In invoking either of the streamlined procedures, the U.S. person with an offshore account problem is required to certify that the "the failure to file tax returns, report all income, pay all tax, and submit all required information returns, including FBARs, resulted from non-willful conduct." I will refer to that U.S. person as the taxpayer. The certification forms are for residents, here, and for nonresidents, here. The key part of the certification form is:
My failure to report all income, pay all tax, and submit all required information returns, including FBARs, was due to non-willful conduct. I understand that non-willful conduct is conduct that is due to negligence, inadvertence, or mistake or conduct that is the result of a good faith misunderstanding of the requirements of the law.
I recognize that if the Internal Revenue Service receives or discovers evidence of willfulness, fraud, or criminal conduct, it may open an examination or investigation that could lead to civil fraud penalties, FBAR penalties, information return penalties, or even referral to Criminal Investigation.
Obviously, the taxpayer must know what is meant by willful, so that he can assess whether his conduct was not willful (or "non-willful"). As courts have noted, the word "willful" is a "chameleon" which changes in tone and color according to the Code section involved and the circumstance. See e.g., former Justice Souter's opinion in United States v. Marshall, 2014 U.S. App. LEXIS 10415 (1st Cir. 2014), discussed in More On Willfulness (Federal Tax Crimes Blog 6/13/14), here. But, I think it is clear that, in both the income tax context and the FBAR context, willful means "voluntary intentional violation of a known legal duty." Readers will recognize this as the Cheek standard.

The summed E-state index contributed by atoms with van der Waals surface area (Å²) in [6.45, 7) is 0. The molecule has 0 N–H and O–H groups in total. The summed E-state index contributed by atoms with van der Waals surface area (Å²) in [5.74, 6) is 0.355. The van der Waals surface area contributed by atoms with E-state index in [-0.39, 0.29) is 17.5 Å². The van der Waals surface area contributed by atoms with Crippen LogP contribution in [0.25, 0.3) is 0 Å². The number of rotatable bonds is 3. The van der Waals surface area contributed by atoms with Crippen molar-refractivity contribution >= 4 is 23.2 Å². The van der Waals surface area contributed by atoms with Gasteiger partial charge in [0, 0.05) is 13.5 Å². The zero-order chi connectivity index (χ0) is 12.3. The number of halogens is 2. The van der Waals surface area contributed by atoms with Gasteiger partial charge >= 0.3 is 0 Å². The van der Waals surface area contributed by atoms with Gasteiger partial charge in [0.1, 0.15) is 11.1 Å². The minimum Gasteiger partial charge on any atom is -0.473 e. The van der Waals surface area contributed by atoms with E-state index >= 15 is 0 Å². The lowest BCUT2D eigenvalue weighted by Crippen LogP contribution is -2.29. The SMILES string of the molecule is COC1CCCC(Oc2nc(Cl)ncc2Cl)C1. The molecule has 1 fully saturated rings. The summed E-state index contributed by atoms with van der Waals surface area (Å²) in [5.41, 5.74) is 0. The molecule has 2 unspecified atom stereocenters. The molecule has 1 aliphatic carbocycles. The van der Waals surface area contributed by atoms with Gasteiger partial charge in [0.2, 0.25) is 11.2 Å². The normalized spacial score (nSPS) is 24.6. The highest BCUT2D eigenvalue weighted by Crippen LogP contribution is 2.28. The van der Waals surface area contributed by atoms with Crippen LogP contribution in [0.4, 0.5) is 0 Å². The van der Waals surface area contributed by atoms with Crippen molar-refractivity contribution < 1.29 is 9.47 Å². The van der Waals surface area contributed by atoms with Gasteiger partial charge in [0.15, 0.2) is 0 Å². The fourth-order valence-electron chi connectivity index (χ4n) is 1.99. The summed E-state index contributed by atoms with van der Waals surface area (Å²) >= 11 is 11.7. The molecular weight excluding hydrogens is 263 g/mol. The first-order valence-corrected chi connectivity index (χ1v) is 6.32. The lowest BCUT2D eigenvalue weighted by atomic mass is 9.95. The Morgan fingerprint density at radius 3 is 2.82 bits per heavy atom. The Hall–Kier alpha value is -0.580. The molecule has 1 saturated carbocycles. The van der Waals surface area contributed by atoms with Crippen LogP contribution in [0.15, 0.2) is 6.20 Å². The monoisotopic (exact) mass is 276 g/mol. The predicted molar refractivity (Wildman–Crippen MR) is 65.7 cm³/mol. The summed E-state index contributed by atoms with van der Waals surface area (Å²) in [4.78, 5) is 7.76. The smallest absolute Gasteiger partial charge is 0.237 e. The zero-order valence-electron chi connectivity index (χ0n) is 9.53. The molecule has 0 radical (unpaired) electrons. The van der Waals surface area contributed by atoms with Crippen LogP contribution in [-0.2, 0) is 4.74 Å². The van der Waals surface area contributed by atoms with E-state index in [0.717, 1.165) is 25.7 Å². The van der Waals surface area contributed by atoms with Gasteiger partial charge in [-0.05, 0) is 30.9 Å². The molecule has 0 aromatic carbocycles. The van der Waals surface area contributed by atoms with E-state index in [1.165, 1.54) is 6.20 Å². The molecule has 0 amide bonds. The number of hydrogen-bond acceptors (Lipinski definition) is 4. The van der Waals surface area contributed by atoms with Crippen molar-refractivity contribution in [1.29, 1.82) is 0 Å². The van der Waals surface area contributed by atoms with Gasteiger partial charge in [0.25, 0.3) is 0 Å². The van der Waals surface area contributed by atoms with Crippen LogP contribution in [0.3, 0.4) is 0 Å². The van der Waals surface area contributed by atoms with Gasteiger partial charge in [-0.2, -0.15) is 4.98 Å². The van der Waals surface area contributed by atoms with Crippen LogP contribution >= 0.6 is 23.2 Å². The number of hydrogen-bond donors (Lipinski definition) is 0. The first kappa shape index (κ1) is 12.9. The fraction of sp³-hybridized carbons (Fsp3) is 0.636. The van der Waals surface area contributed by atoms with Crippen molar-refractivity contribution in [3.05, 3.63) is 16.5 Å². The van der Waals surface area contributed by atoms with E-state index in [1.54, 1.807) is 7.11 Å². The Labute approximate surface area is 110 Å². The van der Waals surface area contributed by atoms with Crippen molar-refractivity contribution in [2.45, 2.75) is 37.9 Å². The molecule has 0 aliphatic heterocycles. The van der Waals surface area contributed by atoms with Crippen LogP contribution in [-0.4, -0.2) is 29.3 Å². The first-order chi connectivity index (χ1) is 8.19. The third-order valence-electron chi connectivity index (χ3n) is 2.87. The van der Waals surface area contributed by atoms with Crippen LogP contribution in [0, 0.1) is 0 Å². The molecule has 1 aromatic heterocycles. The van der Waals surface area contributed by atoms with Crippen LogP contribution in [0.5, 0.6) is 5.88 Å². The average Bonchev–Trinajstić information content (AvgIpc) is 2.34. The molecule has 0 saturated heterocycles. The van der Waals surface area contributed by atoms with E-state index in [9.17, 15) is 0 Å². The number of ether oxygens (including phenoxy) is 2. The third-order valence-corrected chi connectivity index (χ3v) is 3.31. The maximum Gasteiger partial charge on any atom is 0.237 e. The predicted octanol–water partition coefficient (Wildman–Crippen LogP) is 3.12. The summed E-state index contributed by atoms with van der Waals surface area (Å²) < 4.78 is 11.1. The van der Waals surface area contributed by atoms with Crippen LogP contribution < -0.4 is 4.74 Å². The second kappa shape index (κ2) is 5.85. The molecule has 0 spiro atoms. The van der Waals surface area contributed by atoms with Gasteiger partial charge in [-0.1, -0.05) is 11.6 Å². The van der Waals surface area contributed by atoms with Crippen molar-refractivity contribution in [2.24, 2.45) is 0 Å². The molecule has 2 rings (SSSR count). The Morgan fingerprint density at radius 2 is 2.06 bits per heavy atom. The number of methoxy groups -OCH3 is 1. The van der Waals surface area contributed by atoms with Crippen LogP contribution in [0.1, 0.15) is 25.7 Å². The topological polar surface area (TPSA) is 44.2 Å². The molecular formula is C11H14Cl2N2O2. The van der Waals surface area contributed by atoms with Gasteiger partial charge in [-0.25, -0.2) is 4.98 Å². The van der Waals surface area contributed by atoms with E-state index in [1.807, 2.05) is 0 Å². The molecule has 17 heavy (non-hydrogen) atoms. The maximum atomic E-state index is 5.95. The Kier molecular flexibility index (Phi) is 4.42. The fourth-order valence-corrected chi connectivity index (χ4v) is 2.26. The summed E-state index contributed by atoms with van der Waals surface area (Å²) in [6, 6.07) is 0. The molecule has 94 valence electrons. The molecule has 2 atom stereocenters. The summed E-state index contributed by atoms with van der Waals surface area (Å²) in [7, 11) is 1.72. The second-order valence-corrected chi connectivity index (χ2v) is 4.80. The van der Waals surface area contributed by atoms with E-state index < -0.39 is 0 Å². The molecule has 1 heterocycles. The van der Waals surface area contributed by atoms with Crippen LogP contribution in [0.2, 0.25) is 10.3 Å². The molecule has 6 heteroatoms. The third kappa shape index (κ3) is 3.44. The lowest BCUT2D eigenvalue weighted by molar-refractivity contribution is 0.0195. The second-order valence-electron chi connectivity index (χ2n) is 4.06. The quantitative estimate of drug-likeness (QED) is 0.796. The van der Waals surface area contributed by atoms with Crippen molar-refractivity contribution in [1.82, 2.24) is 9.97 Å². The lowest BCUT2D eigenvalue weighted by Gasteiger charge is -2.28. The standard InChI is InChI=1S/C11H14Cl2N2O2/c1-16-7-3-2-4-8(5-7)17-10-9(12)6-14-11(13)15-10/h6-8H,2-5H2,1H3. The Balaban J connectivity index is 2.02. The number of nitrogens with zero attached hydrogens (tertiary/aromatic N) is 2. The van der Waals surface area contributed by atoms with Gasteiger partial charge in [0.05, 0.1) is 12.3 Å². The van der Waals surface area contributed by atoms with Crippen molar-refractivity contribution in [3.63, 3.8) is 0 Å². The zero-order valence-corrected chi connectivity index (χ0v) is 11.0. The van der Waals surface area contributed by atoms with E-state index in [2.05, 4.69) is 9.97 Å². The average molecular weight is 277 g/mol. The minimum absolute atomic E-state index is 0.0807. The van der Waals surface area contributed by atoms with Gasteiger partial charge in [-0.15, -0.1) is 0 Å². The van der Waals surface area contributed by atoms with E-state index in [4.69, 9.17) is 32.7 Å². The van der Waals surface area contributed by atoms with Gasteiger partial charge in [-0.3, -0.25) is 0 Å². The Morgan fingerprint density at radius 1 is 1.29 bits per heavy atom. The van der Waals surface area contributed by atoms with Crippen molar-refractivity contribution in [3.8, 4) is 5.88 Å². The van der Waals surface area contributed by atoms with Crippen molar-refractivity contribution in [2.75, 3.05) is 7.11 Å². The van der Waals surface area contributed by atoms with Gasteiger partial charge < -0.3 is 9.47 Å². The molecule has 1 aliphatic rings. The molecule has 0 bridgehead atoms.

The IRS discussion of the new Streamlined Procedures approaches the issue from a different direction -- instead of starting with the definition of willfulness and moving to non-willfulness, it states what is non-willfulness without any predicate. The explanation of non-willfulness is direct and somewhat cryptic: "Non-willful conduct is conduct that is due to negligence, inadvertence, or mistake or conduct that is the result of a good faith misunderstanding of the requirements of the law." (See the certification forms linked above.)
The IRS does not get into the thorny issue of the role of willful blindness (or similar formulations, such as deliberate ignorance, etc.) and whether willful blindness permits an inference or requires a conclusion of willfulness. Presumably, though, the definition of non-willfulness as quoted would exclude willful blindness. Stated otherwise, if willful blindness were involved, the conduct would not be due to negligence, nor to inadvertence, nor to mistake nor to a good faith misunderstanding of the tax law.
I conceptualize the path between willfulness and non-willfulness as a continuum. The facts of some cases will present themselves on either end of continuum and will be clearly recognized as willful or non-willful. When the facts present themselves other than at the ends of the continuum, there is a problem. OK, if they are close to either end, that may not be a big problem. But how close do the facts need need to be to be at either end before one can comfortably make a decision? Another metaphor is the gray area between the extremes. What do you do when you are in the gray area -- in the shadings between white and black?